It is also crucial to acknowledge Pablo Hasél’s Catalan roots and to view his detainment in the context of the larger Catalan independence movement that has intensified within Spain over the last several years. Hasél has firmly declared his support for the movement, which seeks to establish the northeastern Spanish region of Catalonia as an independent country. The recent drive for separation reached a climax in 2017, when a referendum appeared to overwhelmingly confirm Catalans’ desire for independence, only to be deemed illegal by the Constitutional Court of Spain shortly afterwards. The subsequent trial and imprisonment of several key organizers of the referendum led to fierce protests in 2019, which reflected a strong feeling of resentment and distrust by Catalans towards the central Spanish government. The episode served as a clear indicator that Spain is unwilling to respect its citizen’s rights to self-determination and grant them the same level of democratic freedom as other Western countries.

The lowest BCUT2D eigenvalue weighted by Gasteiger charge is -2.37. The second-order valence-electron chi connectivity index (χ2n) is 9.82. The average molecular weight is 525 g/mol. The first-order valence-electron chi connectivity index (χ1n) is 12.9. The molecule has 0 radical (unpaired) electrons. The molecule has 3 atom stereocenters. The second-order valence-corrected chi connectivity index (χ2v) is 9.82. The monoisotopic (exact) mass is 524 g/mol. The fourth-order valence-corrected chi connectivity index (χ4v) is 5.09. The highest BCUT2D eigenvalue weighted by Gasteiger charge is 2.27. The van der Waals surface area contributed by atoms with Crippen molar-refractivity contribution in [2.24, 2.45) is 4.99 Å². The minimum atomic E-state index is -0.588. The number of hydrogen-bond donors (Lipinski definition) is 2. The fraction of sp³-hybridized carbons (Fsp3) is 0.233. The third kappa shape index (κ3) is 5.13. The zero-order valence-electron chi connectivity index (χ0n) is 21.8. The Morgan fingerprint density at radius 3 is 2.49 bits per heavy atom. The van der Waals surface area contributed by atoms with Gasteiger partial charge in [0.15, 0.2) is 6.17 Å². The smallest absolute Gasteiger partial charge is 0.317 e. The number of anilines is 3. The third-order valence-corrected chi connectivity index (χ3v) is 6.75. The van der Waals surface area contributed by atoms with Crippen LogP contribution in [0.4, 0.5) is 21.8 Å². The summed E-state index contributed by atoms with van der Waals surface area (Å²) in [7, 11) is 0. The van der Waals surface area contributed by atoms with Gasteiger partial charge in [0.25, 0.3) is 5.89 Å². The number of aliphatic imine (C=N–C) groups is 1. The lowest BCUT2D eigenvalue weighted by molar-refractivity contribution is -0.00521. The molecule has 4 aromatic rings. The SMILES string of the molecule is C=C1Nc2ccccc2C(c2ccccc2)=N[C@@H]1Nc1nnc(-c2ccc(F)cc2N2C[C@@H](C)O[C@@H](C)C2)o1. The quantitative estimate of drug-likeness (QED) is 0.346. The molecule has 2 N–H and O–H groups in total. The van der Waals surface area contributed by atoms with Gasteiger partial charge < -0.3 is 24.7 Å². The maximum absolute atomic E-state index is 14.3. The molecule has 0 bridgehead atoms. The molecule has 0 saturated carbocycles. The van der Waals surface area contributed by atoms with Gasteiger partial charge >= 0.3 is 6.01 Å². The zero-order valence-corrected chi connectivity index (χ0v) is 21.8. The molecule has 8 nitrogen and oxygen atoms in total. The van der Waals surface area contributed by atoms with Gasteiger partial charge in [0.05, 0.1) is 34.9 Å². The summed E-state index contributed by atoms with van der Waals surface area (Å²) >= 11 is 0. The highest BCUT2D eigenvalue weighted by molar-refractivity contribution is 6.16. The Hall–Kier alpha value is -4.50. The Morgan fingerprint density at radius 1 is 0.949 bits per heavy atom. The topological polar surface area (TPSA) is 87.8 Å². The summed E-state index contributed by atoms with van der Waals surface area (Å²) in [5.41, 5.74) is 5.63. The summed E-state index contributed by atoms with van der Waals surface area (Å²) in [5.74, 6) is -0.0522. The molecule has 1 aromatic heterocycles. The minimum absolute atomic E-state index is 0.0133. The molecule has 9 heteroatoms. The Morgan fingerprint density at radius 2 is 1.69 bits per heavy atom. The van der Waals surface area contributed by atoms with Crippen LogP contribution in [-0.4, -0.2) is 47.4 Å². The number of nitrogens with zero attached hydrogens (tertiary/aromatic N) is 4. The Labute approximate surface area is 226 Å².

As any reasonable observer can deduce, Pablo Hasél is nothing less than a political prisoner. He has suffered the unfortunate fate of being the latest casualty of a Spanish government that has shown little hesitation in silencing prominent opposition voices who threaten its authority. Although Spain has made impressive strides towards achieving full democracy in the last few decades, recent events have shown that the government is fully prepared to take actions to bolster state power at the expense of basic democratic ideals. If Madrid truly desires respect in the international community, it is imperative that it release both Pablo Hasél and the Catalan independence leaders immediately. It is the least that can be done to show that Spain is on the path of justice and not drifting back into its authoritarian past.

Postwar Hurdles to Confronting Germany’s Past